Nigeria received distributable revenues of $1.53 billion (467.81 billion naira) in March thanks to higher royalty income from the oil industry and better international prices. At the same time, however, revenues from crude oil exports fell by $6.4 million last month, on the back of lower shipments abroad, the government said in a statement.
The decline in exports itself was caused by lower production – the result of last year’s pipeline attacks that required the temporary shuttering of infrastructure, including the Forcados terminal. Now the infrastructure is coming back on line and Nigeria plans to boost its oil production further, which it can freely do as the country is exempt from the OPEC oil output cut agreement.
Earlier this month, the federal government reported that the average output in March was affected by the suspension of production at the Bonga field, which pumps some 225,000 bpd. After maintenance at the field is completed, Nigeria will continue to pursue its plan of boosting daily crude output from 1.27 million bpd last month to 2.2 million bpd by the end of the year.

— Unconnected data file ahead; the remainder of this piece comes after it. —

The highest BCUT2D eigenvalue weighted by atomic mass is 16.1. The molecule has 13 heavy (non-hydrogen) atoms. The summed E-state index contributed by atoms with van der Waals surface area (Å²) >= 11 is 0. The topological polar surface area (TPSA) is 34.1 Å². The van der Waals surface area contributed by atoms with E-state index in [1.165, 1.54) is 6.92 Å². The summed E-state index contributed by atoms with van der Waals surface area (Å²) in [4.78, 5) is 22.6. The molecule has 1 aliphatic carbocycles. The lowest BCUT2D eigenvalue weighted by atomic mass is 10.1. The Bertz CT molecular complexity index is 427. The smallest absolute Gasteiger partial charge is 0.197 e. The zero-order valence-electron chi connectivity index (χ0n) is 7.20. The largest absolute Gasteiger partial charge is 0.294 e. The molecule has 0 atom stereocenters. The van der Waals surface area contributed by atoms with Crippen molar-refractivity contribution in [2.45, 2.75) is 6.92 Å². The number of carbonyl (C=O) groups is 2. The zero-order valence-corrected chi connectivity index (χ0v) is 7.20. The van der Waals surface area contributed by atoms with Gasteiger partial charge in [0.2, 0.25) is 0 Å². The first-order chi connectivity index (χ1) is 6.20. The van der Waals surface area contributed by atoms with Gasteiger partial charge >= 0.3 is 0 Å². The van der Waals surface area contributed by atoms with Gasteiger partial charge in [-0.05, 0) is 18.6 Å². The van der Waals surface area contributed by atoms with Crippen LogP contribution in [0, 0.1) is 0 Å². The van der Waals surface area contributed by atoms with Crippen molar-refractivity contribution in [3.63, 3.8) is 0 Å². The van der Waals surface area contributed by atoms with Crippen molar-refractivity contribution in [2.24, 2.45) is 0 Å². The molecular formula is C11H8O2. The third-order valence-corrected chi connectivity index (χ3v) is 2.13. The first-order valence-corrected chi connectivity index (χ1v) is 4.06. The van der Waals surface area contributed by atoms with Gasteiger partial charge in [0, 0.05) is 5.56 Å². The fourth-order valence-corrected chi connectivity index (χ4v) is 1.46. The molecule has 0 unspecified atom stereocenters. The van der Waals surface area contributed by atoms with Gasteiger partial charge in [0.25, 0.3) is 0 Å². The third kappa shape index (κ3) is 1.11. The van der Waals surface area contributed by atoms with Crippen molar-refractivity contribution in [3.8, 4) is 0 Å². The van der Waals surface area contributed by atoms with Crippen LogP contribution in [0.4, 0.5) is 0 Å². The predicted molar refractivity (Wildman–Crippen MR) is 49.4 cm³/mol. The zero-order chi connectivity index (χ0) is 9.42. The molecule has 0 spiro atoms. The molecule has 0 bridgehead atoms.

Nigeria’s Oil Minister Emmanuel Ibe Kachikwu told Bloomberg in an interview that he hoped the other OPEC members would agree to an extension so international benchmark prices could remain above $50 a barrel. Nigeria will join the market rebalancing efforts as soon as it returns to the daily production rate from before the string of militant attacks that crippled its oil industry over the last two years.
Meanwhile, the government has also been tackling the militant activity problem with marked success as evidenced by the cessation of attacks in recent months. At the same time, Abuja is trying to deal with another problem in the Niger Delta: illegal refineries. The government has now decided to incentivize the outlaw refiners instead of destroying the facilities. Last month, media reported a decision from last month to supply crude oil to illegal refineries at a ‘reasonable price’, as an incentive to keep them from trying to break pipelines or vandalize facilities to get oil.
By Irina Slav for Oilprice.com
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Irina is a writer for the U.S.-based Divergente LLC consulting firm with over a decade of experience writing on the oil and gas industry.